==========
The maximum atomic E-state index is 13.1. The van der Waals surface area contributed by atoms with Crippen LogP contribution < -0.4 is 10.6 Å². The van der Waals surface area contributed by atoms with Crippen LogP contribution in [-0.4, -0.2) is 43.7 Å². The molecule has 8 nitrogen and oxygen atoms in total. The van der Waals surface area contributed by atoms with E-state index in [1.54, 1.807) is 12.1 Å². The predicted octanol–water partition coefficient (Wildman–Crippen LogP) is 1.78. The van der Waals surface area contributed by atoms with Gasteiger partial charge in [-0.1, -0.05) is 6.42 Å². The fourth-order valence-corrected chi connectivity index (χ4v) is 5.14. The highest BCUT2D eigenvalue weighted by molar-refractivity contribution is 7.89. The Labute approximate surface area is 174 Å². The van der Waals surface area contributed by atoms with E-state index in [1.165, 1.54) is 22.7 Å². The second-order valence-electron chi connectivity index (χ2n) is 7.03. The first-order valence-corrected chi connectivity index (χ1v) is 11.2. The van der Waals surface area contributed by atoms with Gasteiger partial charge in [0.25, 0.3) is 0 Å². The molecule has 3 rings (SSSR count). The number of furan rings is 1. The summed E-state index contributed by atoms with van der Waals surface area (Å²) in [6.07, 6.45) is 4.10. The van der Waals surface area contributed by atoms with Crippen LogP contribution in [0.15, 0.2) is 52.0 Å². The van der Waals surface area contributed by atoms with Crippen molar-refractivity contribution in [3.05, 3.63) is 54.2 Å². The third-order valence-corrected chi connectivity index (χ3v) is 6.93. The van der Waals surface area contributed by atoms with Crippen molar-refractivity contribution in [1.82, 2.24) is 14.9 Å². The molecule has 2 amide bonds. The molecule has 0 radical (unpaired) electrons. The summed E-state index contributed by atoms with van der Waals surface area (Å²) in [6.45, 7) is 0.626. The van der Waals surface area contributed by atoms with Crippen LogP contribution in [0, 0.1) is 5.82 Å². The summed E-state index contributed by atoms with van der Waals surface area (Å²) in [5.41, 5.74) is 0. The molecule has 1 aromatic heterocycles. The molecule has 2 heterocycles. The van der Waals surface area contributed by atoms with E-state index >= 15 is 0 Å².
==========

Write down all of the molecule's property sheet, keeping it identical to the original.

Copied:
The maximum atomic E-state index is 13.1. The van der Waals surface area contributed by atoms with Crippen LogP contribution < -0.4 is 10.6 Å². The van der Waals surface area contributed by atoms with Crippen LogP contribution in [-0.4, -0.2) is 43.7 Å². The molecule has 8 nitrogen and oxygen atoms in total. The van der Waals surface area contributed by atoms with E-state index in [1.54, 1.807) is 12.1 Å². The predicted octanol–water partition coefficient (Wildman–Crippen LogP) is 1.78. The van der Waals surface area contributed by atoms with Gasteiger partial charge in [-0.1, -0.05) is 6.42 Å². The fourth-order valence-corrected chi connectivity index (χ4v) is 5.14. The highest BCUT2D eigenvalue weighted by molar-refractivity contribution is 7.89. The Labute approximate surface area is 174 Å². The van der Waals surface area contributed by atoms with E-state index in [1.165, 1.54) is 22.7 Å². The second-order valence-electron chi connectivity index (χ2n) is 7.03. The first-order valence-corrected chi connectivity index (χ1v) is 11.2. The van der Waals surface area contributed by atoms with Gasteiger partial charge in [0.25, 0.3) is 0 Å². The molecule has 3 rings (SSSR count). The number of furan rings is 1. The summed E-state index contributed by atoms with van der Waals surface area (Å²) in [6.07, 6.45) is 4.10. The van der Waals surface area contributed by atoms with Crippen LogP contribution in [0.15, 0.2) is 52.0 Å². The van der Waals surface area contributed by atoms with Crippen molar-refractivity contribution in [3.05, 3.63) is 54.2 Å². The third-order valence-corrected chi connectivity index (χ3v) is 6.93. The van der Waals surface area contributed by atoms with Crippen molar-refractivity contribution in [1.82, 2.24) is 14.9 Å². The molecule has 2 amide bonds. The molecule has 0 radical (unpaired) electrons. The summed E-state index contributed by atoms with van der Waals surface area (Å²) in [6.45, 7) is 0.626. The van der Waals surface area contributed by atoms with Crippen LogP contribution in [0, 0.1) is 5.82 Å². The summed E-state index contributed by atoms with van der Waals surface area (Å²) in [5.41, 5.74) is 0. The molecule has 1 aromatic heterocycles. The molecule has 2 heterocycles. The van der Waals surface area contributed by atoms with E-state index >= 15 is 0 Å².